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Weights on the rise: where and for whom?


Using over 70 nationally representative surveys, I find evidence of a dramatic increase in the share of women who are overweight in developing and transition economies, especially in Latin America and the Middle East. Urban rates of the overweight, measured by the body mass index (BMI), are also far higher than those in rural areas. In examining the inter-temporal changes in the entire standardized weight distribution, there are nonetheless many instances where it is not possible to reject the null of non-dominance, especially in rural areas. It is also clear that the distribution of women’s BMIs in most countries is becoming markedly less equitable, and that this increase in univariate inequality is driven largely by the increase in BMIs among overweight and obese women. This is somewhat analogous to the oft discussed “rich get richer” story. That is, the increasing concentration of weight, standardized by heights, among the overweight is driving a significant share of the overall increase in BMI inequality. A related finding is that when I decompose the changes in the prevalence of overweight into the effect of shifts in the mean versus changes in the distribution, in many countries, even holding mean BMI constant, there would be a marked increase in the prevalence of clinically overweight women due to changes in the shape of the BMI distribution.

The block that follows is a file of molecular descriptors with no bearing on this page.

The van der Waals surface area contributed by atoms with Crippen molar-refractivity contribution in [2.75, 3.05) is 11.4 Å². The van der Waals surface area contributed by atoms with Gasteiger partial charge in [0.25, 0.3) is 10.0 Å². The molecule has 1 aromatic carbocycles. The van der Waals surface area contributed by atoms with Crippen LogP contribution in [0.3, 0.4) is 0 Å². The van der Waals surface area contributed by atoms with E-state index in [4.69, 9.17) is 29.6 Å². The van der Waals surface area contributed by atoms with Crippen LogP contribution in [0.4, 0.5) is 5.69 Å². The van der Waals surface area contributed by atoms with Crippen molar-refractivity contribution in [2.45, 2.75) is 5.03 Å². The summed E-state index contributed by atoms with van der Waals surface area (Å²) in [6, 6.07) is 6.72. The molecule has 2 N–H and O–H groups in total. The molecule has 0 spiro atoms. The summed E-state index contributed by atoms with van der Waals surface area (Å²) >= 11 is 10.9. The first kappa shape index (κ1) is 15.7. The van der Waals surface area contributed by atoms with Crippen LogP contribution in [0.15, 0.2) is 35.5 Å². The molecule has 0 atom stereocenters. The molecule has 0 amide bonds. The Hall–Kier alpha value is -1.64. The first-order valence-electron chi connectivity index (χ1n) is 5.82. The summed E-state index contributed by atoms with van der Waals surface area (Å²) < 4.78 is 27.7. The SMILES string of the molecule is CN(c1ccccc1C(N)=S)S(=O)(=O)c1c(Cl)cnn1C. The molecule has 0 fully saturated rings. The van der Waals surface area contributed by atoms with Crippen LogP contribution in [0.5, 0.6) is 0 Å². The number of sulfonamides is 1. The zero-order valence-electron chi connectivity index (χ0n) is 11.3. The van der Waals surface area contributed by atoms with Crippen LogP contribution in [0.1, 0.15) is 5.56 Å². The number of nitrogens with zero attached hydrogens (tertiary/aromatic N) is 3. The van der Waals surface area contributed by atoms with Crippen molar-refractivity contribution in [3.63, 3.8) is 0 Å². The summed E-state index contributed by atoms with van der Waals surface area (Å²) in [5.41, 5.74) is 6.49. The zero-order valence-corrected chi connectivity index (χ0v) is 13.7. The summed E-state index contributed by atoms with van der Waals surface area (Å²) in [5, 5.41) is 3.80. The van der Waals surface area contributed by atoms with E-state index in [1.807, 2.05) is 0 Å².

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Correspondence to David E. Sahn.

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Sahn, D.E. Weights on the rise: where and for whom?. J Econ Inequal 7, 351–370 (2009).

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  • Distribution
  • Health
  • Obesity